How Past Investment Trends Predicted This Stock Market Action

Speculative Fervor Declines on Growing RiskIt’s just the same old story with stocks. One day they’re up; the next day they’re not.

If 2013 was a breakout year from the previous long-run recovery cycle, 2014 is a year of choppiness.

Stocks just can’t seem to latch onto any particular trend. A convolution of influences from earnings results to geopolitical events continue to beat down what positive sentiment sprouts from the data.

It’s no surprise to have choppy capital markets after such a strong year of capital gains. And that’s the thing I always try to keep in the back of my mind: stocks are about the future—a future stream of earnings discounted for every potential eventuality at prevailing rates of interest.


With downside leadership in equities provided by the high-valuation large-cap technology stocks, it’s difficult to imagine the main market indices accelerating near-term, especially as the marketplace has already voted on this earnings season.

A familiar mantra coming from a lot of Wall Street analysts is that the pace of U.S. economic activity should accelerate towards the end of the year. Several firms are calling for stronger oil prices and lower gold prices accordingly.

But if the choppy action in stocks so far this year is any guide, things are unlikely to unfold as expected. And the catalyst for downside is unlikely to be due to corporate performance or the Federal Reserve. Companies are expecting to meet existing guidance, and the central bank continues to provide a stable low interest rate environment.

Geopolitical events unfolding between Russia and Ukraine are a growing risk for investors. A “sell in May and go away” type of scenario is already in the cards for stocks, but this simmering conflict has the potential to seriously harm investor sentiment (among other things).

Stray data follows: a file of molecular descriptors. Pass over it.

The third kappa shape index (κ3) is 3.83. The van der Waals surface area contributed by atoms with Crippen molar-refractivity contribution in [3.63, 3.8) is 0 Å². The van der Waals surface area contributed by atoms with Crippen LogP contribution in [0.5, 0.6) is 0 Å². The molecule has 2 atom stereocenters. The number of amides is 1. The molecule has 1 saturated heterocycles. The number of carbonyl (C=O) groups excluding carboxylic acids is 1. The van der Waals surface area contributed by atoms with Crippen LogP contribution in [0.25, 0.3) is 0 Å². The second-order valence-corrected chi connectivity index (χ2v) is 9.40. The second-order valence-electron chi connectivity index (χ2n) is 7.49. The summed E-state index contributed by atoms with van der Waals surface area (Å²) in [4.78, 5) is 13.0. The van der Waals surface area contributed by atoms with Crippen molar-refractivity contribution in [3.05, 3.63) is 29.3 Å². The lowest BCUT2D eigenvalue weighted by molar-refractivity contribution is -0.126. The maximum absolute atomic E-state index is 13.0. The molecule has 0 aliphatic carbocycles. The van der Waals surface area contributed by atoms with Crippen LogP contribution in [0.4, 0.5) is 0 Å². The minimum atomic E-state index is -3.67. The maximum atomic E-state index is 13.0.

Portfolio safety is a top concern right now, and it’s why stocks like Microsoft Corporation (MSFT) and Oracle Corporation (ORCL) have turned higher recently, while others like, Inc. (AMZN) and Netflix, Inc. (NFLX) are breaking down.

More speculative fervor is coming out of this market right now. It started with biotechnology stocks and initial public offerings (IPOs), and is migrating to the astronomically valued technology stocks. Investor sentiment is changing right now.

So it’s very important to have bedrock portfolio positions in solid, dividend paying stocks in a slow-growth, elevated-risk environment. As the marketplace is proving again, it’s aversion to risk and uncertainty is pushing money into the safest names.

Stocks like Johnson & Johnson (JNJ), 3M Company (MMM), Union Pacific Corporation (UNP), and Colgate-Palmolive Company (CL), to name a few, are likely to keep pushing their highs because institutional investors want the safety of their earnings and dividends. (See “Why Economic Growth Doesn’t Guarantee Rising Share Prices.”)

A reduction in speculative fervor is actually a healthy development for the longer-run trend, but not with geopolitical events as the catalyst.

It’s been choppy action all year, and the market’s jitteriness isn’t going away. A full review of portfolio risk is worthwhile right now. This is a market that could easily come apart, not on corporate fundamentals, but on geopolitical events.